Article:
A thoughtcrime is an occurrence or instance of not allowed thoughts.
Freedom of expression
Laws against thoughtcrimes are difficult to enforce without telepathy. More effective are laws limiting freedom of expression of thoughts. Crimes against such laws may also be referred to as "thoughtcrimes", although this is not strictly correct, if these laws only limit expressing thoughts, but not the thoughts themselves.
The term was popularized by the dystopian novel Nineteen Eighty-Four by George Orwell, wherein thoughtcrime is the criminal act of holding unspoken beliefs or doubts that oppose or question the ruling party. In the book, the government attempts to control not only the speech and actions, but also the thoughts of its subjects. To entertain unacceptable thoughts is known as "crimethink" in Newspeak, the ideologically purified dialect of the party.
"Crimestop" is a way to avoid crimethink by immediately purging dangerous thoughts from the mind.
The "Thought Police" (thinkpol in Newspeak) are the secret police of the novel. It is their job to uncover and punish thoughtcrime. The "Thought Police" use surveillance and psychological monitoring to find and eliminate members of society who challenge the party's authority and ideology.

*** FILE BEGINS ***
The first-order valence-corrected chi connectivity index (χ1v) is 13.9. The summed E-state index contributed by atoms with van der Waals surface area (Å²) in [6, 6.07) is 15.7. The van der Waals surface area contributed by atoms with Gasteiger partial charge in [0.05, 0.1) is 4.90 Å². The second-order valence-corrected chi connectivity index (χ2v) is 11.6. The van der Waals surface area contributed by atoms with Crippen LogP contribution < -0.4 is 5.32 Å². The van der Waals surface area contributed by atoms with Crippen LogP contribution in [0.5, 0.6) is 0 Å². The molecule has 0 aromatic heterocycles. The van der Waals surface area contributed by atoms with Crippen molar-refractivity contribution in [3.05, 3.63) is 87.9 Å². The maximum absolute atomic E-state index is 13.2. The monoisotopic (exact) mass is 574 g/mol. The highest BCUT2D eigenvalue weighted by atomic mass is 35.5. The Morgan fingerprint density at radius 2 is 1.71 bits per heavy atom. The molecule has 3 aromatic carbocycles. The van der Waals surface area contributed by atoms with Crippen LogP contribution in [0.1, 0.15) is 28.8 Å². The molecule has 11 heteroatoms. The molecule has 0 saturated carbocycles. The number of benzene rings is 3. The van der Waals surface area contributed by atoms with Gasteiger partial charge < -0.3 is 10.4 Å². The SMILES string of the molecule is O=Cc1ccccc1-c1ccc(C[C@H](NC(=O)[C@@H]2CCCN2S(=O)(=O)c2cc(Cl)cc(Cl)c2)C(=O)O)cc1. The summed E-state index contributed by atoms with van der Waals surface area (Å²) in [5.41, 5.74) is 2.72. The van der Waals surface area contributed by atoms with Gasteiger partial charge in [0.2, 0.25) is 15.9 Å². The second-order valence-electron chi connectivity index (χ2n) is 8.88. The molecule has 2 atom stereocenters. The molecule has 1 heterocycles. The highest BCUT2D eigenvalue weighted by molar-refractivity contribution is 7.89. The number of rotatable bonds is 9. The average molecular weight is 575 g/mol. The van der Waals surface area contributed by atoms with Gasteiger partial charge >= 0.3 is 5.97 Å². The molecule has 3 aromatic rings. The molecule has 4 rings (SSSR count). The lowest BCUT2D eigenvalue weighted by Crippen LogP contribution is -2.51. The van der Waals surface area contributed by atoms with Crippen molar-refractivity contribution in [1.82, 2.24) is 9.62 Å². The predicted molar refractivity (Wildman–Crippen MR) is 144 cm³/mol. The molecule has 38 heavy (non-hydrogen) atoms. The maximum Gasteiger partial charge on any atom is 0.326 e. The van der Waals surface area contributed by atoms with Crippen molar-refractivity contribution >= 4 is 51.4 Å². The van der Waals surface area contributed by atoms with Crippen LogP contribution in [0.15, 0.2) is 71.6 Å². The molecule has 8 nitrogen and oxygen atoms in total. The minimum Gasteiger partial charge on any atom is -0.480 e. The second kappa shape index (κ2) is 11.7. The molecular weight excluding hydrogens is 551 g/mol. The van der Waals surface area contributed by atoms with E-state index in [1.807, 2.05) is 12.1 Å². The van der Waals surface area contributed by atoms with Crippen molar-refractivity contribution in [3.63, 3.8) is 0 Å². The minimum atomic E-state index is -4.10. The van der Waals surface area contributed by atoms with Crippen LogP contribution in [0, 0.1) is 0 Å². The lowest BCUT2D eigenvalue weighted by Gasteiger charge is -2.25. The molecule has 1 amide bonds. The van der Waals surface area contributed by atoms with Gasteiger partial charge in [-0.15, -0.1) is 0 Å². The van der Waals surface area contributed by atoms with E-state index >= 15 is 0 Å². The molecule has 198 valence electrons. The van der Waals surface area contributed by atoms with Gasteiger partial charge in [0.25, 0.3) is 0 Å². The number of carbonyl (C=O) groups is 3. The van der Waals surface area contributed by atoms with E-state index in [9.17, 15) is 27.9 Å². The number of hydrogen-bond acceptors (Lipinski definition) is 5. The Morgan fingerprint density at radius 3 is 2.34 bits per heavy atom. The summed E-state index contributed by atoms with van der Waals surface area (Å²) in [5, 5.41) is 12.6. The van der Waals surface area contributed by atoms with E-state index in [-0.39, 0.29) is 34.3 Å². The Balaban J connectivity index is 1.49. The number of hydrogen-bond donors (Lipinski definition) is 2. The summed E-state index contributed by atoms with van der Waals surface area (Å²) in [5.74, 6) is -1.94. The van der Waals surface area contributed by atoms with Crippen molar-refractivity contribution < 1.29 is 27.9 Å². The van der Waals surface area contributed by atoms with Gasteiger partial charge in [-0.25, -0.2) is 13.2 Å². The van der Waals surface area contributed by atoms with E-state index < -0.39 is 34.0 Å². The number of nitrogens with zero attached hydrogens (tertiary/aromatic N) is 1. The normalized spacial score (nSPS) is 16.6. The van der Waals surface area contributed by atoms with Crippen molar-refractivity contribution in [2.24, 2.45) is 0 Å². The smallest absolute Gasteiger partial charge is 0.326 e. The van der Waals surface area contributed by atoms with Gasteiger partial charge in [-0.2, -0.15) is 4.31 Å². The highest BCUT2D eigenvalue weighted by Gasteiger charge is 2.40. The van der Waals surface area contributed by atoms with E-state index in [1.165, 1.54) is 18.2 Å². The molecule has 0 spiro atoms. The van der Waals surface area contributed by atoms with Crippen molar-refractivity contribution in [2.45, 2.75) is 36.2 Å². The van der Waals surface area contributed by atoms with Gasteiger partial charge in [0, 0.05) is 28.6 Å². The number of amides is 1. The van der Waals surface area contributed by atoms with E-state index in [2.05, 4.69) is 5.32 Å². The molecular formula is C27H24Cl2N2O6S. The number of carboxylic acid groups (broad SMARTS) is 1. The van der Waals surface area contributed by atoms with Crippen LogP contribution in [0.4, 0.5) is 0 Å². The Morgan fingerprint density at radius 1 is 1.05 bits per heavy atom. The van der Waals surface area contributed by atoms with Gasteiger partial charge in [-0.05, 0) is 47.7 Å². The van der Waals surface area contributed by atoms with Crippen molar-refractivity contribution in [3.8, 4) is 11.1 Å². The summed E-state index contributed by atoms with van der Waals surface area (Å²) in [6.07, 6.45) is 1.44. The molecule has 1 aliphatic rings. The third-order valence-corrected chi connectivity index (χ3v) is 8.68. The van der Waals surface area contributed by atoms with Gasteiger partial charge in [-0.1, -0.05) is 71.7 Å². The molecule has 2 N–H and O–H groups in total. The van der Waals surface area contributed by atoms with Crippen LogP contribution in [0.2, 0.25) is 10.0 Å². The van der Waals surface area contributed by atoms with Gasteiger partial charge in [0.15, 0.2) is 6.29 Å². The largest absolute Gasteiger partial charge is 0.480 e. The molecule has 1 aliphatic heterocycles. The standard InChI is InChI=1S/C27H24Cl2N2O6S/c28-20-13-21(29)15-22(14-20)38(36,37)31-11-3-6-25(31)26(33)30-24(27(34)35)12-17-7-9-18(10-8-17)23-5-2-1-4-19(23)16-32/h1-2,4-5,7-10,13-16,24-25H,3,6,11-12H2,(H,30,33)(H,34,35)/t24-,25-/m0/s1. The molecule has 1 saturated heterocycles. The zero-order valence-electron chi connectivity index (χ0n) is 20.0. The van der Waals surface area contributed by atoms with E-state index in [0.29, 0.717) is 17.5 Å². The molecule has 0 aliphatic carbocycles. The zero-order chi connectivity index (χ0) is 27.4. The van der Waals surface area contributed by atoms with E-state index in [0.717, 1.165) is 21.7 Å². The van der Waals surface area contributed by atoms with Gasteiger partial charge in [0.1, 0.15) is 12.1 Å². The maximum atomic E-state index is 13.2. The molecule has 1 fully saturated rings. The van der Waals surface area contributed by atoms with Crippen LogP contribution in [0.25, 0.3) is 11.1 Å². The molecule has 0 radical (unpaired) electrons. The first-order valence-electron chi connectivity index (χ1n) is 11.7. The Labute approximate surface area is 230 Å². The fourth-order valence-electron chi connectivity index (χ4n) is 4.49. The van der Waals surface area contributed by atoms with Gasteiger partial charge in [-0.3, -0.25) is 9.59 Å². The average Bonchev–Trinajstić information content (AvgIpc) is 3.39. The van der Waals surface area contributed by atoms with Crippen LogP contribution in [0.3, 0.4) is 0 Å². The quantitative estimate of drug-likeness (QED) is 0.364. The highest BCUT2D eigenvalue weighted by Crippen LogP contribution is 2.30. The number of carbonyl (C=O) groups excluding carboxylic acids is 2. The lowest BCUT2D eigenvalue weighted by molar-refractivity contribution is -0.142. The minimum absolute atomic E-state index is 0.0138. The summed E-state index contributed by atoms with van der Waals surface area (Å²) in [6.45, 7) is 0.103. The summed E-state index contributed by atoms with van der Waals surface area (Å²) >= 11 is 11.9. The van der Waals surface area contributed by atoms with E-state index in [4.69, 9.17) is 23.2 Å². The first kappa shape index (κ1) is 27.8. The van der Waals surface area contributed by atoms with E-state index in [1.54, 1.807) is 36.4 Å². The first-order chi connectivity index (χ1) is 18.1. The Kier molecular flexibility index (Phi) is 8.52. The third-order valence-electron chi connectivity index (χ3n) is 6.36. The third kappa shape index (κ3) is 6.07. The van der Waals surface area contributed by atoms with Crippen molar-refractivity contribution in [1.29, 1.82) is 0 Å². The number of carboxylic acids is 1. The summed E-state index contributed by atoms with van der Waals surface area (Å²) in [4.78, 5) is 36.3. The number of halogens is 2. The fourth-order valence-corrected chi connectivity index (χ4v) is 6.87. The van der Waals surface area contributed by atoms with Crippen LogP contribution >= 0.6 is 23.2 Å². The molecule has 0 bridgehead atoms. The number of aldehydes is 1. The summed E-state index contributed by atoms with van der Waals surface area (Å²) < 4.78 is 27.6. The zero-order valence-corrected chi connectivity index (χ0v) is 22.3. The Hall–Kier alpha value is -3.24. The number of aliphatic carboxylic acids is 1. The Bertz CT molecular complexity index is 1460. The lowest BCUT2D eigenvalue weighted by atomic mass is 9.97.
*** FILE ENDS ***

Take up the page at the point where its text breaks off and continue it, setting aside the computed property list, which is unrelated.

Technology played a significant part in the detection of thoughtcrime in Nineteen Eighty-Four—with the ubiquitous telescreens which could inform the government, misinform and monitor the population. The citizens of Oceania are watched by the "Thought Police" through the telescreens. Every movement, reflex, facial expression, and reaction is measured by this system.
The "Thought Police" of the novel was partially based on methods used by the totalitarian states and ideologies of the 20th century. The term "Thought Police", by extension, has come to refer to real or perceived enforcement of ideological correctness.
Monitoring information access
Surveillance organizations may used methods such as monitoring what information is accessed in order to search for individuals with possibly dangerous thoughts. For example, library loans may be monitored, with certain books being on lists, and individuals loaning these books may be considered to possibly have dangerous thoughts that may lead to illegal actions.
Religious laws, often assuming a god or gods that may perceive and judge thoughts, may prohibit certain thoughts.
Individuals may feel guilt if thinking certain thoughts and especially thoughts considered wrong by their culture. Such thoughts may possibly be considered thoughtcrimes in this particular culture, even if there are no formal laws against such thoughts. Examples in modern societies may include thinking not politically correct thoughts or thinking thoughts contrary to Holocaustianity.